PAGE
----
Tuesday, November 19, 2019, Martha's Exchange Restaurant & Brewing Co., Nashua
In this program we explored the history and ethical challenges surrounding artificial intelligence, the risks and benefits, and who gets to decide which is which.
• What is artificial intelligence and in what ways do machines think differently from humans?• What are the ethical and privacy issues involved in artificial intelligence?• What is the impact of artificial intelligence and machine learning on our regional and state economy and workforce?• Are humans replaceable?• Can artificial intelligence create works of art and literature? And more...
Dr. Tricia Peone, Public Programs Director, New Hampshire Humanities, runs the Humanities to Go, Humanities at Work, Ideas on Tap, and podcast programs. She holds a Ph.D. from UNH in early American history with a specialization in the history of science. Before joining New Hampshire Humanities, Tricia taught courses on New England history as an adjunct professor and worked as a historical consultant in the cultural resources industry. She is an expert on the history of magic and the occult from the Renaissance to today. She has seen The Matrix at least a dozen times and looks forward to a dystopian future where it’s always the late 1990s.
Jesse Damiani, Deputy Director of Emerging Technology at SNHU, is an entrepreneur, advisor, journalist, curator, educator, and public figure in emerging technology. He is Editor-at-Large of VRScout, Series Editor of Best American Experimental Writing, and CEO of Galatea, a screenwriting and project management tool for virtual reality (VR) stories. He covers VR, blockchain, AI, art, and media, with work in Adweek, Billboard, Entrepreneur, IndieWire, HuffPost, and Quartz. Jesse worked with Google in their initiative to develop educational content for the VR industry and was listed as a top global VR influencer in 2017 by Onalytica. Jesse holds an MFA in creative writing from University of Wisconsin-Madison.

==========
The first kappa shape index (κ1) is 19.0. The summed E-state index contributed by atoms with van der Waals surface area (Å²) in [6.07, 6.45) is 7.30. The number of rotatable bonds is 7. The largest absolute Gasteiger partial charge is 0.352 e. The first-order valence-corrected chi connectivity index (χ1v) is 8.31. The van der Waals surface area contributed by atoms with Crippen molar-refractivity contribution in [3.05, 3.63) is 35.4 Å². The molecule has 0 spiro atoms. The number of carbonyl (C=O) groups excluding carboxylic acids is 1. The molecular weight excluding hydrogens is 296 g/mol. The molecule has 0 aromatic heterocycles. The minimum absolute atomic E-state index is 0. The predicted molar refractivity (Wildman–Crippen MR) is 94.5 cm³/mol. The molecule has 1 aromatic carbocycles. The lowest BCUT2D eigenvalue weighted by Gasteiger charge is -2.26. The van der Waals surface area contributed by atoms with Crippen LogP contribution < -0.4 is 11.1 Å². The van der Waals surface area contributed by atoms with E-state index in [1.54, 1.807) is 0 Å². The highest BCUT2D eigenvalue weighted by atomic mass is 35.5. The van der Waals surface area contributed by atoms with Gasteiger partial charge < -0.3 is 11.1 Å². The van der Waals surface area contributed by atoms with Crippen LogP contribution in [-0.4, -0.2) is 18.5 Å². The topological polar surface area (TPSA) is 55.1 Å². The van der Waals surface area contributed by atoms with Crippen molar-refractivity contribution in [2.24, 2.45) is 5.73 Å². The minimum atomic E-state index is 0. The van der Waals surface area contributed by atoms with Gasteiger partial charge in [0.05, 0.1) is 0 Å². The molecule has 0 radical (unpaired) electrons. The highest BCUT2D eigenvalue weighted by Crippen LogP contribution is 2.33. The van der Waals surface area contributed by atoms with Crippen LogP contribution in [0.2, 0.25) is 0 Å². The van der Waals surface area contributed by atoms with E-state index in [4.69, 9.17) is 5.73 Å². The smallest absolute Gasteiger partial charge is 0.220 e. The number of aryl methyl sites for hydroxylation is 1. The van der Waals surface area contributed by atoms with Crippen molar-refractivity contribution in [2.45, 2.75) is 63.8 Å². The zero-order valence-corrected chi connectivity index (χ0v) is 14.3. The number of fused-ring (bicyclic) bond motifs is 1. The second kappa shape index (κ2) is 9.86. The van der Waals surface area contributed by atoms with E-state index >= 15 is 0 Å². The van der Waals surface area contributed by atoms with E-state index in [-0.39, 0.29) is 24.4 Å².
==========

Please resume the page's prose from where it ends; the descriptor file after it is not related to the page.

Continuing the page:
Dr. Mihaela Malita, Associate Professor of Computer Science at Saint Anselm College, has taught for the last 15 years. She holds a master's and Ph.D. from the University of Bucharest, Romania. She taught artificial intelligence and advanced algorithms in universities in Romania and the United States at Saint Anselm College, Smith College, and Saint Mary's College of MD. She is an active member of the Computer Science Teachers Association and organizes the high school programming contest every year. She speaks Romanian and French, and enjoys good literature, music, art, and hiking in the beautiful New Hampshire forests with her Golden Retriever.
Dr. Wheeler Ruml, Professor of Computer Science at UNH, is a Professor of Computer Science at the University of New Hampshire, co-founder of the International Symposium on Combinatorial Search, a Fellow of the National Academy of Inventors, a Senior Member of the Association for the Advancement of Artificial Intelligence, and a former Associate Editor of the Journal of Artificial Intelligence Research. His research papers have been cited more than 5,000 times. He received his PhD from Harvard in 2002. Before joining UNH, he led a team at Xerox's PARC lab that used AI planning techniques to build the world's fastest printer.
What Frankenstein's Creature Can Really Tell Us About AIThe Dark Secret at the Heart of AILooking For Art in Artificial IntelligenceMary Shelly, Frankenstein; or, the Modern Prometheus (1818) available in many editions, or read it online hereBrian Christian, The Most Human Human (2011)Watch the recent episode of Frontline about AILearn about Alan Turing and early AI research
For more information about Ideas on Tap, contact Dr. Tricia Peone, Programs Director, at 603-224-4071, ext. 115 or email@example.com.
Want to explore them more? Organize a similar event or a whole series in your communitywith the support of a New Hampshire Humanities Community Project Grant.
New Hampshire Humanities programs are made possible in part by a grant from the National Endowment for the Humanities (NEH). Any views, findings, conclusions or recommendations expressed in this these programs do not necessarily represent those of the NEH or New Hampshire Humanities.